Friday, April 18, 2014

On Strips: Brumsic Brandon Jr.

Astute and regular readers might be wondering why I'm not running my usual Friday "On Fandom" piece today. Since I've started up a column about fans and fandom over at FreakSugar this week (the first column is here), I'd save my fan content for that and switch my Fridays here to the topic of comic strips, which is frequently glossed over in broader discussions about comics in general.

So who is Brumsic Brandon, Jr.? I don't recall hearing the name until yesterday. It was in a collection of essays by Oliver Harrington, and he spoke a bit about Brandon's then-new book, Luther's Got Class from 1976. Here's an excerpt...
Today's comic strip artists dump more chauvinism, vicious racism, kinky sex, torture and horror into the inner recesses of American brain tissue—young and old—than any other known carrier of disease. Fortunately there are exceptions. One very great exception is Brusmic Brandon, Jr.

...Naturally, the artists are exceptionally talented and the financial rewards are exceptional—which of course makes Brandon even more exceptional because he's not only a brilliant cartoonist but also a Black one! Until his arrival, syndicate doors were firmly barred against Black cartoonists...

...The cartoonist is actually violating what has always been an American taboo, and that is to create non-white characters or even poor white characters who are human, sympathetic and even loveable. Brandon employs his irresistible humor to level the walls of racism. And what better stage setting could he devise than the schools and the kids they're trying to educate
I read that and thought, "Wow. How come I've never heard of this guy before?"

Well, that's partly because Harrington's assessment, strictly speaking, is a bit inaccurate. All the originality and barrier-breaking that he attributes to Brandon should in fact go to Morrie Turner and his Wee Pals, which debuted a few years before Luther. That's not to say Brandon's work is derivative or lacking in any way; it's just that no one remembers the second man who walked on the moon. (And to be fair to Harrington, he had been living in Germany for about 15 years when he wrote that summary; it's no surprise he hadn't heard of Turner.)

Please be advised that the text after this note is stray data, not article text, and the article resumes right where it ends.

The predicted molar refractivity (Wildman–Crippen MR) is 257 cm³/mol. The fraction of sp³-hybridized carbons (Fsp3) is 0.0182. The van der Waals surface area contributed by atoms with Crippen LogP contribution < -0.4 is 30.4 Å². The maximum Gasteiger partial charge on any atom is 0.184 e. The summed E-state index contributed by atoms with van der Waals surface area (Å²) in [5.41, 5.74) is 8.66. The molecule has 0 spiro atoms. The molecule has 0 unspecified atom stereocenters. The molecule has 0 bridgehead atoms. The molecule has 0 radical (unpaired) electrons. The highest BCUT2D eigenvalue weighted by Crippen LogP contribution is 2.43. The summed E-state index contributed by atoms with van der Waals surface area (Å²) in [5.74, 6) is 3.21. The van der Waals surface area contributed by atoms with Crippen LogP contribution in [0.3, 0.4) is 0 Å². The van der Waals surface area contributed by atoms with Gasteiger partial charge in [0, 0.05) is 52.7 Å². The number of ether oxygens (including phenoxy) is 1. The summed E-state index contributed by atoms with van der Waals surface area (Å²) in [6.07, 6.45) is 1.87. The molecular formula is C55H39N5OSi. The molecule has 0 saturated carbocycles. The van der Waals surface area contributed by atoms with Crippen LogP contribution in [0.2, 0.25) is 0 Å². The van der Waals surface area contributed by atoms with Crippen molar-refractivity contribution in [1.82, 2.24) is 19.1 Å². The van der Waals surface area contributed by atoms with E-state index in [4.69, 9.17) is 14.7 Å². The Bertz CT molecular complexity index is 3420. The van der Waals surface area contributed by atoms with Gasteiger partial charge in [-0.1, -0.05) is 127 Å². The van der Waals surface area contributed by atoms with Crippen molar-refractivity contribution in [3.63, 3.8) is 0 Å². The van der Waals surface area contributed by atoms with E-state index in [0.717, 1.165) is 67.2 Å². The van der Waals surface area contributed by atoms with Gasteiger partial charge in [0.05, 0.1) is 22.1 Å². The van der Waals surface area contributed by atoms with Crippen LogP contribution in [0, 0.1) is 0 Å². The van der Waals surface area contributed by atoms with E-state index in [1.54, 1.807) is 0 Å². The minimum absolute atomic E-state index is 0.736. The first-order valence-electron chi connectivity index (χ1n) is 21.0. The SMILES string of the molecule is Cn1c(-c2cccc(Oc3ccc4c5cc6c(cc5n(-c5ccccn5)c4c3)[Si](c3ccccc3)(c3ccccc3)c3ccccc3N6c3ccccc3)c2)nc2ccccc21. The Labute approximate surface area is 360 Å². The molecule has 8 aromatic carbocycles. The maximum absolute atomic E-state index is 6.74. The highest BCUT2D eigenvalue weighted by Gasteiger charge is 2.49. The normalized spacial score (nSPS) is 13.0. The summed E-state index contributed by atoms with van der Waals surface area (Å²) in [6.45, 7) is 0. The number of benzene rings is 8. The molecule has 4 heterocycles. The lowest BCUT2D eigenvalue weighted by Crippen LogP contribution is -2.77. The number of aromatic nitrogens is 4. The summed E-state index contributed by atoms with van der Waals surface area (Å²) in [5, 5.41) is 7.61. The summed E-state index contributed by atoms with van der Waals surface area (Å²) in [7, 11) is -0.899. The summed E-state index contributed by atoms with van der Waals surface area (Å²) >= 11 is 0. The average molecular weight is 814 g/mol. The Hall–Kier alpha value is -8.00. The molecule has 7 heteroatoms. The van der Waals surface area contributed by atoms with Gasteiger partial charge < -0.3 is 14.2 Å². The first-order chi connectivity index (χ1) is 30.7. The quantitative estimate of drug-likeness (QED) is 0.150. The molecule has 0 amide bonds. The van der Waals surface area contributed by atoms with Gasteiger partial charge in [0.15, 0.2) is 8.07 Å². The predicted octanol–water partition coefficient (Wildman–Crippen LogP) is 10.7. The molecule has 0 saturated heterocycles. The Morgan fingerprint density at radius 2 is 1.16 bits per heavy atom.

It appears that none of the Luther collections are in print, and in fact most of the used copies available through Amazon don't even have a generic cover image to look at. Neither Luther nor Brandon have entries in Wikipedia, not even stubs. A Google search on "Brumsic Brandon" turns up more info on his daughter Barbara than on him. The most I can find on him (at least online) is his entry on Lambiek:
Brumsic Brandon Jr. was born in Washington DC in 1927. He started his career in comics at an early age, submitting strips for mainstream publication since the early 1940s. He also made caricatures and cartoons, some of which were collected in 'Damned If We Do, and Damned If We Don't' in 1966. It wasn't until 1968 that he came up with 'Luther', a strip deliberately set in the working-class black ghetto and dealing less with race relations than with the universal human aspects of a child's struggle for survival.

With Luther, Brumsic Brandon was determined to "tell it like it is." The strip ran until June 1986, and his daughter Barbara Brandon, who would go on to create her own strip 'Where I'm Coming From', assisted him for a while. Brumsic Brandon is still an active cartoonist, columnist and avid traveler, always searching for new ideas.
Aside from the Luther collections, the only print work I can see on him is a reference in Black Images in the Comics: A Visual History, but the index says he's only mentioned on page 7, so I wouldn't expect anything expansive there. Seems to me that this is a big hole in comics research that needs to be plugged. Anyone want to try contacting this guy while he's still around?

2 comments:

BARBARA BRANDON-CROFT said...
This comment has been removed by the author.
BARBARA BRANDON-CROFT said...

Anytime you want more information on my dad, look me up. I'm happy to oblige.
When Morrie Turner passed in January of this year, the NYTimes saw fit to give my dad a nod:
http://www.nytimes.com/2014/01/29/arts/morrie-turner-dies-at-90-broke-barriers-in-comics.html?hpw&rref=obituaries&_r=1
As a matter of fact, my dad's work (as well as mine...and many others) will be a part of a Morrie Turner homage exhibit scheduled to run in November at the San Francisco Public Library.
And just so you know, unfortunately, my dad is no longer actively cartooning. Parkinson's disease has greatly limited his dexterity. (Plus he's 87)
I appreciate you acknowledging us.
Best,
Barbara